But when he’s telling me that he doesn’t want to eat something, there’s not defiance and rage in his tears. Not always.

There’s something like…fear.

Like he is legitimately afraid to try the new thing.

And I don’t know what to do about that. Is this more than just run-of-the-mill picky eating?

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Friday 18th of October 2013

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Friday 22nd of February 2013

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The Mama Heart Doesn't Lie - Not Super Just Mom

Wednesday 13th of February 2013

[...] months ago I poured my heart out about Joshua. Doctors and well-meaning people told me he was being manipulative. My heart said he [...]

Jen @ Dear Mommy Brain

Tuesday 17th of July 2012

My daughter is very apprehensive about new foods as well. And if I don't make something she used to love for awhile, she totally forgets and I might as well be offering her brussel sprouts. The thing we have found most useful is taking the battle out of it. We serve at least one thing that we know she likes but she has to have a bite-sized portion of everything else on her plate. She doesn't get seconds on anything (including milk) until she TRIES everything on the plate. We don't talk about it. We don't force it. She has the control over what she eats and if it's only applesauce, she might be hungry later. But no snacks/sweets if she didn't eat a good dinner.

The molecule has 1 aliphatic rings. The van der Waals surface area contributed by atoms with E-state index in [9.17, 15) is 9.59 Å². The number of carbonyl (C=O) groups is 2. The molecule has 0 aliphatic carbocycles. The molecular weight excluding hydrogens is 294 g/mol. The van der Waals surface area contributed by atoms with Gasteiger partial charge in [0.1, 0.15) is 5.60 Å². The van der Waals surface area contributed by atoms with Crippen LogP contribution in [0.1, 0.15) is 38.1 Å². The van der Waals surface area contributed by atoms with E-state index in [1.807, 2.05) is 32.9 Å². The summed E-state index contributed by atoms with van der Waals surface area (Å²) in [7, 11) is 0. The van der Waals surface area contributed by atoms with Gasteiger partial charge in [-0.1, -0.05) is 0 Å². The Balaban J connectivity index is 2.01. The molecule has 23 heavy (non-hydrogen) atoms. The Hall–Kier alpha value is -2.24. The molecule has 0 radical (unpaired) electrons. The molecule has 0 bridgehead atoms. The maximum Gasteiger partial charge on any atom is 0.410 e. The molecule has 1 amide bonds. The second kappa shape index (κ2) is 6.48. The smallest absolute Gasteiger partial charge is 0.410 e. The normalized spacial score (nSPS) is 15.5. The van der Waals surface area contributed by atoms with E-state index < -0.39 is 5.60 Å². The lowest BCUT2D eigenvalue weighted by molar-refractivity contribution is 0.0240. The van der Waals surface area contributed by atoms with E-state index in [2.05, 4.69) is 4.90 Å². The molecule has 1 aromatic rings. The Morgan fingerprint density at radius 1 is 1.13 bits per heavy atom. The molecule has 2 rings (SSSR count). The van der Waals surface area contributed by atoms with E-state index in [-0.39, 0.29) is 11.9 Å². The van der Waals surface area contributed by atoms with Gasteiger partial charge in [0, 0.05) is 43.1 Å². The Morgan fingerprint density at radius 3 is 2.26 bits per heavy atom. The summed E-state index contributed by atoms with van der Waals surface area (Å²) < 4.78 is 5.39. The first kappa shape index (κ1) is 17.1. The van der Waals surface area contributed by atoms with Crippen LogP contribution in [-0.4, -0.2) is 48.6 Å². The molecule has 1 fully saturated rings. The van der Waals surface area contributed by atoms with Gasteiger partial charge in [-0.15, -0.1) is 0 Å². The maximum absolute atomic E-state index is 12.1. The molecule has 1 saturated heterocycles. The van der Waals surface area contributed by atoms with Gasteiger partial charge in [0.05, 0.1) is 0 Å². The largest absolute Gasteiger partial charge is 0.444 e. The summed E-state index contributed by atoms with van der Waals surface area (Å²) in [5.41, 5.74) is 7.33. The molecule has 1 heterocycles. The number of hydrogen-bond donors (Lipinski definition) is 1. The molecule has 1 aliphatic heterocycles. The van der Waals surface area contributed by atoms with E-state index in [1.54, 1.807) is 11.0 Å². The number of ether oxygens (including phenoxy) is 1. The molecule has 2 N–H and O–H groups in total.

That said, I can't vouch for the effectiveness of this method yet because she still doesn't touch much outside of bread and fruit. But I can sleep at night knowing she isn't starving and I'm still standing my ground. And she ate pesto pasta the other night. I'm gonna count that as progress even though it was one of her favorite foods once upon a time.

The Picky Eating Plan

Saturday 7th of July 2012

[...] Miranda on July 7, 2012 Y’all gave me a lot of food for thought (ha!) when I wrote about Joshua’s picky eating. Your comments, phone calls, texts, and tweets were and are so valuable to me. It’s what I [...]